Although this line has long been a classic, it takes on a different significance in the age of fake news. We can get at this by comparing Scott, the current editor of The Shinbone Star, to Dutton Peabody (Edmund O’Brien), who edited The Star during the time of the flashback narrative. At that time, a war was raging between the townspeople and the cattleman – a typical theme for Westerns, originating in a real conflict in the American West during the mid to late nineteenth century. Valance was a hired gun for the cattlemen. The Star printed stories that were not in the cattlemen’s interest, and Valance was sent to intimidate Peabody by burning the press and beating him up. But Peabody was undeterred by Valance’s violence. Although a drunk, he was committed to using his paper to tell people the truth about what was transpiring in their town. The following quote comes from a comic scene, but reflects Peabody’s sense of the mission of his newspaper:

“Good people of Shinbone, I… I… I’m your conscience – I’m the still, small voice that thunders in the night. I’m your watchdog that howls against the wolves! I’m – I’m your father confessor.”

It’s Peabody’s commitment to ‘howling against the wolves’ that makes him such a threat to the cattlemen that they send Valance to ransack the press and beat him to a pulp. In this the film suggests that a free press is an important stay against moneyed interests, by exposing their exploitation to the public scrutiny.

The film also depicts a free press as central to a democratic society, albeit in comic terms. During the election for a representative to a Convention that will allow the Territory to become a State, Peabody attempts to get a drink:

Peabody: [during voting] I’ll have the usual, Jack.

Barman: The bar is closed, Mister Editor, during voting.

Peabody: Bar’s closed?

Doniphon: You can blame your lawyer friend [Stoddard]. He says that’s one of the ‘fundamental laws of democracy’. No exception.

Peabody: No exceptions for the working press? Why, that’s carrying democracy much too far!

Humorous as this exchange is, it foregrounds the idea of democracy as central to developing America society. If Shinbone is to become a part of the United States (as we know it will), it has to live up to the democratic values inherent in American society. And Peabody, as the Editor of the town’s paper, has to embody those values himself, no matter how hard it is for him to do that.

The Man Who Shot Liberty Valance

By the time the Stoddards return to Shinbone in the early twentieth century the transformation of the small town into a thriving city is complete. A change in the mission of the newspaper is equally fundamental, and much more ominous. Scott’s decision to ‘print the legend’ signifies the replacement of truth as the paper’s core value. Supporting the status quo has become the central mission of The Shinbone Star instead – a fact we realize as Scott rips up the notes his reporter took during Stoddard’s narration.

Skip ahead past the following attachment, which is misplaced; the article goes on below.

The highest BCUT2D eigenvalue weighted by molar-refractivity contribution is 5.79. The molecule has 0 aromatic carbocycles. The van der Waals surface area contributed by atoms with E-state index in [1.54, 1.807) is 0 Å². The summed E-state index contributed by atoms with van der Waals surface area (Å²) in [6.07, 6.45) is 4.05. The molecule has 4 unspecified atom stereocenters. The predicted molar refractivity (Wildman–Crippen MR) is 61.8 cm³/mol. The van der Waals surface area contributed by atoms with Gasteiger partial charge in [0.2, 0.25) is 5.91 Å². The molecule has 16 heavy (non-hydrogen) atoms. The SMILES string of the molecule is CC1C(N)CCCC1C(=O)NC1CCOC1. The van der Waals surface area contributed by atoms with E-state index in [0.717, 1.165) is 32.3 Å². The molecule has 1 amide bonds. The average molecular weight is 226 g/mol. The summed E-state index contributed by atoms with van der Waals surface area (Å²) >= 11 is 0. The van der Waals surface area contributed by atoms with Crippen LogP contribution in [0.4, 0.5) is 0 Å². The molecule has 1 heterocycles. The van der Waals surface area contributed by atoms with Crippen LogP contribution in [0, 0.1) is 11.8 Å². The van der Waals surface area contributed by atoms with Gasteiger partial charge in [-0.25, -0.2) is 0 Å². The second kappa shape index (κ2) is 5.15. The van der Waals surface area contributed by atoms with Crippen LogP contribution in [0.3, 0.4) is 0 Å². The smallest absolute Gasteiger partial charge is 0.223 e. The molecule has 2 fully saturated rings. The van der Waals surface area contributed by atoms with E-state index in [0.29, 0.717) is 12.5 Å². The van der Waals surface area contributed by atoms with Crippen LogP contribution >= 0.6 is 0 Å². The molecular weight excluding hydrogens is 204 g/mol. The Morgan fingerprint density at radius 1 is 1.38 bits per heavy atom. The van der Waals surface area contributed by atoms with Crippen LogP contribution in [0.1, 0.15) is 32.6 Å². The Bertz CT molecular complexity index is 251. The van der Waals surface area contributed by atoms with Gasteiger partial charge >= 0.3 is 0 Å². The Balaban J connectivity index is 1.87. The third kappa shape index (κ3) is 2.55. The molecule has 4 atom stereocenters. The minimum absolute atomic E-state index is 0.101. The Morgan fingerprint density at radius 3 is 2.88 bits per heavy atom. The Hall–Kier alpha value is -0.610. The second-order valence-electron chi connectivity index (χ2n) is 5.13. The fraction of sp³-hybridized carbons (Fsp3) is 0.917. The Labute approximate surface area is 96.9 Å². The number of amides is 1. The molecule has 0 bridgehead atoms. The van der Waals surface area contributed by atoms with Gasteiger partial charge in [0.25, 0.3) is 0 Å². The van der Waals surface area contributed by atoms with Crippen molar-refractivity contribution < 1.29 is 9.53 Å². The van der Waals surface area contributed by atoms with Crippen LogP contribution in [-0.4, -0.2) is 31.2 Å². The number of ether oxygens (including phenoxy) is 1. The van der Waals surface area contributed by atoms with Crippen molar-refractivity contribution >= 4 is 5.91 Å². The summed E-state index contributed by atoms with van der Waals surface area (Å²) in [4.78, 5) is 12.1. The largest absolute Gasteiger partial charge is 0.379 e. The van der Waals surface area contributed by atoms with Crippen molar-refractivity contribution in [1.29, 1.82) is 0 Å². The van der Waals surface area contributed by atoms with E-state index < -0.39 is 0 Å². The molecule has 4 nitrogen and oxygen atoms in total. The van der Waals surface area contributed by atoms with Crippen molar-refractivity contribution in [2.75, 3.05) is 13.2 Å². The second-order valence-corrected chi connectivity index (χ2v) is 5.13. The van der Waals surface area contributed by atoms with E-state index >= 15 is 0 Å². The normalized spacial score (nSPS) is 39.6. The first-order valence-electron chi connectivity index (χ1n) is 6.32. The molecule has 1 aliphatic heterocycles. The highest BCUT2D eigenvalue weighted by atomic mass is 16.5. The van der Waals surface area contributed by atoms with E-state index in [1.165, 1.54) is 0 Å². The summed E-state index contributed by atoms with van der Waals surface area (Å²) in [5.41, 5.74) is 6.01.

In our current political climate, rewatching The Man Who Shot Liberty Valance strikes an important chord. In 1962, John Ford seems to have been concerned that the media was no longer attempting to deliver truth to the public. Although a newspaper is featured in his film, it’s hard to avoid thinking about film itself as a target of Ford’s concern. He’s suggesting that in place of truth, the press – and movies – promulgate mythologies which support histories as false as the notion that Ranse Stoddard was the man who shot Liberty Valance. It’s for this reason that I think we ought to watch The Man Who Shot Liberty Valance again, but with a different mindset than we might have had years ago. We can still thrill to John Wayne delivering lines such as “Howdy, Pilgrim!” But we would also do well to heed the lessons the film delivers, about the idea of progress as a myth lying at the heart of a culture, sustained by docile news media more interested in serving the interests of the powerful than in exposing hard truths.

© Prof. Thomas E. Wartenberg 2019

Thomas Wartenberg is the author of Thinking on Screen (Routledge). He is a Professor Emeritus of Philosophy at Mount Holyoke College, MA.